Continuing from yesterday…
In all this, Jesus, “seated at the right hand of the Father” and reigning as the King to whom “all authority in heaven and on earth has been given” (Matthew 28:18) is curiously spoken of as “seated in heaven” yet “with you always, to the close of the age” (Matthew 28:20).
The answer, of course, is found in the outpouring of the Spirit on the Church so that Christ remains present with us here on earth in the Church and through the sacraments—supremely the Eucharist in which he is really and truly present body, blood, soul, and divinity—while still fully present in Heaven. By his power, manifested in our mysterious union with him despite our sins and failings, we are joined with him. As he himself says, “The kingdom of God is not coming with signs to be observed; nor will they say, ‘Behold, here it is!’ or ‘There!’ for behold, the kingdom of God is in your midst.” (Luke 17:20-21).
In the Ascension, the day has dawned when man is now present in Heaven—body, soul, and spirit–in the person of the Son of man, Christ Jesus. Because he is already there, we who are in him are there as well, because “God, who is rich in mercy, out of the great love with which he loved us, even when we were dead through our trespasses, made us alive together with Christ (by grace you have been saved), and raised us up with him, and made us sit with him in the heavenly places in Christ Jesus” (Ephesians 2:4-6).
This does not, of course, mean that Christians share in his sinlessness, perfection, or glorification–yet. A quick look at the news makes that clear. Rather, it means that humanity already has a toehold in Heaven and an advocate who labors tirelessly for our redemption when we fail and fall, as we so often do.
So the other image the New Testament holds before our eyes concerning the Ascended Christ is of Jesus standing before the Father as an eternal High Priest, perpetually making intercession for us. As the Catechism (662) says:
There Christ permanently exercises his priesthood, for he “always lives to make intercession” for “those who draw near to God through him” (Hebrews 7:25). As “high priest of the good things to come” he is the center and the principal actor of the liturgy that honors the Father in heaven (Hebrews 9:11; cf. Revelation 4:6-11).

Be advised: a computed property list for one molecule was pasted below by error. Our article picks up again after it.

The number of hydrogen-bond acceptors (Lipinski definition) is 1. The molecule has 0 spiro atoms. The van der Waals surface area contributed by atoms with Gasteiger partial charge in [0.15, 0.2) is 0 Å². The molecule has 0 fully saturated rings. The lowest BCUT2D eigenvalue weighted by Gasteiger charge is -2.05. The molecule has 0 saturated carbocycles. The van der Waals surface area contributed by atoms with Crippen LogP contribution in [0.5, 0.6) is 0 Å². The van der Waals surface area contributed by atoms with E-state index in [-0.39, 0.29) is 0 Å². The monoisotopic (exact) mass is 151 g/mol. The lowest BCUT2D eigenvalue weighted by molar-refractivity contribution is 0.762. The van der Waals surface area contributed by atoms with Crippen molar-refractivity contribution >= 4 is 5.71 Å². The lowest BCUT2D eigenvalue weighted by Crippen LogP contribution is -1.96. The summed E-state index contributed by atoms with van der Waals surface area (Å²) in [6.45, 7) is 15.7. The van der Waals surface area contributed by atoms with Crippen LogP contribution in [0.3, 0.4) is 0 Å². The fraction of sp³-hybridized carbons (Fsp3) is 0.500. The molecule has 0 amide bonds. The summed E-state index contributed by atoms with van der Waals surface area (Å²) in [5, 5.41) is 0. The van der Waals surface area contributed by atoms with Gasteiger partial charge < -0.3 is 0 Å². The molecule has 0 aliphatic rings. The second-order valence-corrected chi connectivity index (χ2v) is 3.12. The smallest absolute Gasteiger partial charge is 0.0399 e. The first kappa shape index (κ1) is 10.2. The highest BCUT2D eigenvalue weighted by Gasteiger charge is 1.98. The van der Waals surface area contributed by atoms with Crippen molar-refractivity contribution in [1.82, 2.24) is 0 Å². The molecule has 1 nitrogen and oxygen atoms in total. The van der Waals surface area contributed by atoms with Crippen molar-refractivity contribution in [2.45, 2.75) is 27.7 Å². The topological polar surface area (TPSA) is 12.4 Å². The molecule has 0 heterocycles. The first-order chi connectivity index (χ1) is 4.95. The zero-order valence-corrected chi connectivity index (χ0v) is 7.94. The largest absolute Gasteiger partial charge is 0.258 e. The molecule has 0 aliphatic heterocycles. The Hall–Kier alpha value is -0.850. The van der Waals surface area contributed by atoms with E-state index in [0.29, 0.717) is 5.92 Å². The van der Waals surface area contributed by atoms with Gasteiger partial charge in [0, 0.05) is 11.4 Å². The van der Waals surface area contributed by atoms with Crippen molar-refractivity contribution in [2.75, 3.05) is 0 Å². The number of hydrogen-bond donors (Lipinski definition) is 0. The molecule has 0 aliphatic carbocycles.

This is why the Mass is so vital, because it is our greatest encounter with the Ascended Christ, fully present in the Eucharist and eternally worshipping his Father. In that liturgy, he not only acts as our High Priest, he brings us into his work through our baptism and confirmation to participate in his work as kings, priests, and prophets as well. We become “fellow workers” with Christ, building up the kingdom of Heaven here on earth with the gifts of the Spirit poured out as the fruits of his Ascension and Pentecost (1 Corinthians 3:9).
Acting by the Power of the Spirit
This reveals the paradox of Jesus “going away” to be seated on the Heavenly Throne in Acts, the companion volume to Luke. For the gospel Luke has just written only tells us of what Jesus “began” to do and teach (Acts 1:1). His entire earthly ministry is only the spark. The Church, filled with his Spirit, is the fire and he—he himself–is now to continue his work in a way more intimate with us than it was during his earthly ministry. Biblically, to be seated is to be in repose. Not asleep. Not watching TV. Not “doing nothing.” But secure in one’s dominion. In antiquity, judges were seated. So were monarchs when they were enthroned. To say that Jesus is “seated” is to say he now reigns. To be sure, there is still work to be done. But it is in the nature of “mop up,” not in the nature of “deciding the battle.” The worst thing that could ever have happened in the universe has already happened—and God has turned it into the best thing. God has already been killed. Compared with that, everything is pretty small beer. But the death of God on the Cross has led to the life of the world. Jesus has entered on his reign. He is enthroned as King at the Father’s right hand—now.
The “right hand” was the “good” hand in antiquity. The hand that pours out blessing, the hand that holds the sceptre, the hand that works, acts, fights. The hand is the locus of action. We do not theorize with our hands, we do things. Jesus, seated at the right hand of the Father, does things. And he empowers us to do things too—by his Spirit. Thus, when Peter appeals to the crowd at Pentecost he doesn’t tell them God has poured out a concept or an idea. He has poured out “this which you see and hear” (Acts 2:33). Catholic Faith is still the same today. To be sure, we walk by faith and not by sight. But the fruit of our faith is still visible in the incarnate signs and acts of love we bear to the world. All these are poured out on us from Jesus, seated at the right hand of God the Father in a hope oriented not so much toward the future as toward eternity. For the same God we have known and know now is not going to abandon us. Rather, “Jesus Christ, the head of the Church, precedes us into the Father’s glorious kingdom so that we, the members of his Body, may live in the hope of one day being with him for ever” (CCC 666).
This concept also serves as a nice refutation of “the finite is not capable of the infinite” which is the philosophical sleight-of-hand Zwingli and later Calvin would use to deny the Real Presence (not just against the Roman Church, but contra Luther). If that axiom is true it is in fact a denial of the incarnation itself if you take it to its logical conclusion!